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    psychedelic social club

    The Psychedelic Social Club


    The Psychedelic Social Club: a regulatory concept for people who use psychedelics?

    Henry Harder, Fabian Pitter Steinmetz, and Maja Kohek.

    Drugs: Education, Prevention and Policy



    About the study

    This paper delves into the evolving global drug control scenario, spotlighting the decriminalization and regulation trends around plant- and fungus-based psychedelics, notably psilocybin-containing mushrooms in various jurisdictions including Oregon, USA.

    The authors argue for a non-profit legal framework for the production, supply, and non-medical use of psilocybin over a for-profit one, emphasizing the infrequent typical use of this naturally occurring mushroom. They highlight the potential of people who use drugs to exhibit agency in self-supply and in adopting responsible use and harm reduction practices.

    The study proposes community or peer-based structures as a viable means to control the supply of psilocybin-containing mushrooms and ensure a safe environment for non-medical use. It presents a public health-oriented regulatory framework, focusing on non-profit, community-based cultivation, supply, and use of psilocybin-containing mushrooms, suggesting this as a potential regulatory pathway for policymakers.



    Background: The global drug control landscape is undergoing remarkable change. Many jurisdictions around the world, including jurisdictions in the United States, have decriminalized the possession and use of plant- and fungus-based psychedelics, such as psilocybin-containing mushrooms (PCM). With ORS 475 A, Oregon has gone a step further by becoming the first US state to legalize and regulate the cultivation, supply, and use of PCM in designated service centers.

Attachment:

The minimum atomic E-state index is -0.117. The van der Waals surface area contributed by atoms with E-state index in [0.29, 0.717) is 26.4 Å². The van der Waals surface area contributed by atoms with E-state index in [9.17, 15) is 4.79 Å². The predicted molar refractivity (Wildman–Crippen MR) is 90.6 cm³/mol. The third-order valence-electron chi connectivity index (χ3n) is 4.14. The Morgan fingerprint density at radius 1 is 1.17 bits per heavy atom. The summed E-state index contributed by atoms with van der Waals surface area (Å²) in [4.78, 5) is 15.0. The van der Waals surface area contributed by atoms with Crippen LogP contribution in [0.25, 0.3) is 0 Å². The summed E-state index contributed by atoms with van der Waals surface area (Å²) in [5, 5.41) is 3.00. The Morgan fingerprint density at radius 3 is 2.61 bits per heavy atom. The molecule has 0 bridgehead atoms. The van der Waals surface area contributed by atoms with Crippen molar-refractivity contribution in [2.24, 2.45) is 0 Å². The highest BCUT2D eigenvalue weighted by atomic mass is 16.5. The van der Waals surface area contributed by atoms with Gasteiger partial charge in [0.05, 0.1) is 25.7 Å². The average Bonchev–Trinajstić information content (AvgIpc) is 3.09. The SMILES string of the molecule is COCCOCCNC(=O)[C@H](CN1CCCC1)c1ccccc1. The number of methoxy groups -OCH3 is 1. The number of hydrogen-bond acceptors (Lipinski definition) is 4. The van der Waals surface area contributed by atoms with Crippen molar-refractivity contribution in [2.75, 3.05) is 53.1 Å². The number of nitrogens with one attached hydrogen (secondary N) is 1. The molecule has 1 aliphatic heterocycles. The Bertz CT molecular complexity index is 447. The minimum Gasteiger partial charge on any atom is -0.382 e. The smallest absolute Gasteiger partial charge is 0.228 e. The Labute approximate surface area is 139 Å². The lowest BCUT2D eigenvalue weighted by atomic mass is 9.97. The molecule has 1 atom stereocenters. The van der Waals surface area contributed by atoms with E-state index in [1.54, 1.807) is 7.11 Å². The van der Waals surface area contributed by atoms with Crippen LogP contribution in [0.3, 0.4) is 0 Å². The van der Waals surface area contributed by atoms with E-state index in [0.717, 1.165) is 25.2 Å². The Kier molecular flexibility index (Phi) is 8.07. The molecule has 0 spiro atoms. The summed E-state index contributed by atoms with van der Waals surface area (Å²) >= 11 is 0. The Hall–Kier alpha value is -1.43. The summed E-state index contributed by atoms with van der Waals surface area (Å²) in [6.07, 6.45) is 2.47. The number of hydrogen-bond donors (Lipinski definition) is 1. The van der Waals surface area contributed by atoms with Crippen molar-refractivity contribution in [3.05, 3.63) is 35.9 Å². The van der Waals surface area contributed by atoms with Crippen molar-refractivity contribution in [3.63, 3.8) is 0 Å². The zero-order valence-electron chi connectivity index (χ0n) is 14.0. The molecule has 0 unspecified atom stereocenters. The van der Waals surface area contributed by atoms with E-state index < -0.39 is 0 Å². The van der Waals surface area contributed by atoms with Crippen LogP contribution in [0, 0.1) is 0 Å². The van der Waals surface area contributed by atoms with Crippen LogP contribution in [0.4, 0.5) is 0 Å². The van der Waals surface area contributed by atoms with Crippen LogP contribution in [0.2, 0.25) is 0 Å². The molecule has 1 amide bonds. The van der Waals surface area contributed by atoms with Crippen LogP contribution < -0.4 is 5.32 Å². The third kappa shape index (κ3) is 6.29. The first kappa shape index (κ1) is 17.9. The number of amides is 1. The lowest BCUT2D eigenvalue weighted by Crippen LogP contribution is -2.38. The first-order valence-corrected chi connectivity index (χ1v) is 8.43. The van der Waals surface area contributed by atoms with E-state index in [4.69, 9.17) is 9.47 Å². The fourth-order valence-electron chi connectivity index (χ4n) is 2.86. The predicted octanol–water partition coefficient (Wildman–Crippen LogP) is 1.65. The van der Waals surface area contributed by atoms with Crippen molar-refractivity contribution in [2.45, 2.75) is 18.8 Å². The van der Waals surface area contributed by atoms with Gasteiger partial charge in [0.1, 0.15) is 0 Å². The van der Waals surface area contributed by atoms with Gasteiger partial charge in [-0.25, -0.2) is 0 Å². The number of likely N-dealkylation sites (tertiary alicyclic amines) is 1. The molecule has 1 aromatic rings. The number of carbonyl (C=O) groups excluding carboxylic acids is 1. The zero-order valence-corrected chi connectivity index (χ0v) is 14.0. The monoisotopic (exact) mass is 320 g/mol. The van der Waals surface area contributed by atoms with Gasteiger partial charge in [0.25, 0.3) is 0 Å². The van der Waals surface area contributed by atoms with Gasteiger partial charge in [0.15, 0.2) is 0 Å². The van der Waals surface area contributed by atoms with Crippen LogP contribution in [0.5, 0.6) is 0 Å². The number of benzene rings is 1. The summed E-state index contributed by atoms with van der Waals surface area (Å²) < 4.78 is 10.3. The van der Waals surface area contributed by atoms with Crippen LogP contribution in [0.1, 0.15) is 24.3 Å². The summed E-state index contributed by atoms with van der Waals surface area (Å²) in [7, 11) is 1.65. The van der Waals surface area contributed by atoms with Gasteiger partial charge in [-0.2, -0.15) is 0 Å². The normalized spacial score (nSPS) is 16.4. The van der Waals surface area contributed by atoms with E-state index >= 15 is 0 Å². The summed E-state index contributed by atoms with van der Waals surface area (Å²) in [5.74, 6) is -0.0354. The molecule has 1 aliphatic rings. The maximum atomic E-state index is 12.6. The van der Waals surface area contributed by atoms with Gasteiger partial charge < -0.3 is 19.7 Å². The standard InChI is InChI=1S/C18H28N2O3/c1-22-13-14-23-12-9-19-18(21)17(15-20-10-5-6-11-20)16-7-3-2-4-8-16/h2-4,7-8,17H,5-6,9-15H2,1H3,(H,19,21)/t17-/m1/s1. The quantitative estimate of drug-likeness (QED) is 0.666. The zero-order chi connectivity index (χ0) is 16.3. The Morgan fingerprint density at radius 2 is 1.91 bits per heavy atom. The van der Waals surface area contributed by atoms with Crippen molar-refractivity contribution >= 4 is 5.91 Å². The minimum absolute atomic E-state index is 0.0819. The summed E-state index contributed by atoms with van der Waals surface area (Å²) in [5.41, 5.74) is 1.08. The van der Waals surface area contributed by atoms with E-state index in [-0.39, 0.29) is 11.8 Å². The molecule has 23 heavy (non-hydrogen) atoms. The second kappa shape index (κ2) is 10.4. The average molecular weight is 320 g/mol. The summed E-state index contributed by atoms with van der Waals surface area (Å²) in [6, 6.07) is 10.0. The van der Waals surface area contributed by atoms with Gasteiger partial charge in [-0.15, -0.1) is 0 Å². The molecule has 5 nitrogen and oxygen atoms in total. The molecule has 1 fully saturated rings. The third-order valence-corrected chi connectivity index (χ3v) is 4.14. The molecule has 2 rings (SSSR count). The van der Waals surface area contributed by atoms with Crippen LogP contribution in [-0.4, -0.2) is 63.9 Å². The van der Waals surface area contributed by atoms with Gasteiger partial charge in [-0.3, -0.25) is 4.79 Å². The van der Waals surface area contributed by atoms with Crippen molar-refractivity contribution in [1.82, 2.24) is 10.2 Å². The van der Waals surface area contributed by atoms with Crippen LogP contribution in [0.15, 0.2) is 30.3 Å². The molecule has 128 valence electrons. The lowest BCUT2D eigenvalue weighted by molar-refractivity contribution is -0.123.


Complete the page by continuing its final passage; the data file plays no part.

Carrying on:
Methods: This commentary examines recent developments and presents two arguments for an alternative strategy for legalizing PCM.

    Results: First, a non-profit legal framework for the production, supply, and non-medical use of psilocybin may be more advantageous than a for-profit framework, especially for a naturally occurring mushroom that is typically not frequently used. Second, people who use drugs (PWUD) can demonstrate agency in the self-supply of drugs and in the adoption of responsible use and harm reduction practices.

    Conclusion: Community or peer-based structures may offer a viable approach to ensuring a controlled supply of PCM and a safe environment for their non-medical use. An outline of a public health-oriented regulatory approach for the non-profit, community-based cultivation, supply, and use of PCM is presented. This framework may provide a regulatory pathway for policymakers to consider.


    Link to the study


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    Categories: Studies & papers , Psychedelics , Ayahuasca , Drug policies
    Tags: mushrooms , psychedelics , psilocybin mushrooms , hallucinogens , ayahuasca , scientific research , study , drug policy , psilocybin